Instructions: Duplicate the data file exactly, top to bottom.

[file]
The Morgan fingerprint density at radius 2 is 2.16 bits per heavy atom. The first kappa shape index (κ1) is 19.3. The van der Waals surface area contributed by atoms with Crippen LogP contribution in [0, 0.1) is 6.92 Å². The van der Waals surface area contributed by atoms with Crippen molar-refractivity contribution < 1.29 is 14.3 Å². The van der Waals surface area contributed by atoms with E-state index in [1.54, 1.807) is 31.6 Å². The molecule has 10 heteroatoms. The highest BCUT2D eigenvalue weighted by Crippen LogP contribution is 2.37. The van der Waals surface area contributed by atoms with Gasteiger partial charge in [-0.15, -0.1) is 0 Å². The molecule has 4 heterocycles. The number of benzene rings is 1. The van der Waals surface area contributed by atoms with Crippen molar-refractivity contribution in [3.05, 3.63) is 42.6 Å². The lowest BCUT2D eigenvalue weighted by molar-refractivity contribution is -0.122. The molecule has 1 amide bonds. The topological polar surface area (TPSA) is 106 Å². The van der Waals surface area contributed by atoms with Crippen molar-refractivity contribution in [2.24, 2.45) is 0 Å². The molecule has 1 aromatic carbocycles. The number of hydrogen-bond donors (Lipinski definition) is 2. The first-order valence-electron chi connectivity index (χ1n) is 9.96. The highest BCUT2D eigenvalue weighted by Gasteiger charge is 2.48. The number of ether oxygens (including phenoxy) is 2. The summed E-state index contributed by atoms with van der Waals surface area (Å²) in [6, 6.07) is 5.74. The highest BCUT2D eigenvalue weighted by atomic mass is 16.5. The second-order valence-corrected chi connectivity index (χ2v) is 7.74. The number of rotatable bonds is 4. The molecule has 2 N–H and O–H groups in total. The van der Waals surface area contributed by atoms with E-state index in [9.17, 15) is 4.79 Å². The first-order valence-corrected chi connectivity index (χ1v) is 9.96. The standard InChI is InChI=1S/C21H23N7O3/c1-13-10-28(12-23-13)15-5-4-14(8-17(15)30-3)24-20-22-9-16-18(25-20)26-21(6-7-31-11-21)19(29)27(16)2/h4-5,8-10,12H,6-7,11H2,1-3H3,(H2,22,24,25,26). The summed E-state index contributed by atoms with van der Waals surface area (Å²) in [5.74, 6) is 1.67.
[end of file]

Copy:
The Morgan fingerprint density at radius 2 is 2.16 bits per heavy atom. The first kappa shape index (κ1) is 19.3. The van der Waals surface area contributed by atoms with Crippen LogP contribution in [0, 0.1) is 6.92 Å². The van der Waals surface area contributed by atoms with Crippen molar-refractivity contribution < 1.29 is 14.3 Å². The van der Waals surface area contributed by atoms with E-state index in [1.54, 1.807) is 31.6 Å². The molecule has 10 heteroatoms. The highest BCUT2D eigenvalue weighted by Crippen LogP contribution is 2.37. The van der Waals surface area contributed by atoms with Gasteiger partial charge in [-0.15, -0.1) is 0 Å². The molecule has 4 heterocycles. The number of benzene rings is 1. The van der Waals surface area contributed by atoms with Crippen molar-refractivity contribution in [3.05, 3.63) is 42.6 Å². The lowest BCUT2D eigenvalue weighted by molar-refractivity contribution is -0.122. The molecule has 1 amide bonds. The topological polar surface area (TPSA) is 106 Å². The van der Waals surface area contributed by atoms with Crippen molar-refractivity contribution in [2.24, 2.45) is 0 Å². The molecule has 1 aromatic carbocycles. The number of hydrogen-bond donors (Lipinski definition) is 2. The first-order valence-electron chi connectivity index (χ1n) is 9.96. The highest BCUT2D eigenvalue weighted by Gasteiger charge is 2.48. The number of ether oxygens (including phenoxy) is 2. The summed E-state index contributed by atoms with van der Waals surface area (Å²) in [6, 6.07) is 5.74. The highest BCUT2D eigenvalue weighted by atomic mass is 16.5. The second-order valence-corrected chi connectivity index (χ2v) is 7.74. The number of rotatable bonds is 4. The molecule has 2 N–H and O–H groups in total. The van der Waals surface area contributed by atoms with E-state index in [9.17, 15) is 4.79 Å². The first-order valence-corrected chi connectivity index (χ1v) is 9.96. The standard InChI is InChI=1S/C21H23N7O3/c1-13-10-28(12-23-13)15-5-4-14(8-17(15)30-3)24-20-22-9-16-18(25-20)26-21(6-7-31-11-21)19(29)27(16)2/h4-5,8-10,12H,6-7,11H2,1-3H3,(H2,22,24,25,26). The summed E-state index contributed by atoms with van der Waals surface area (Å²) in [5.74, 6) is 1.67.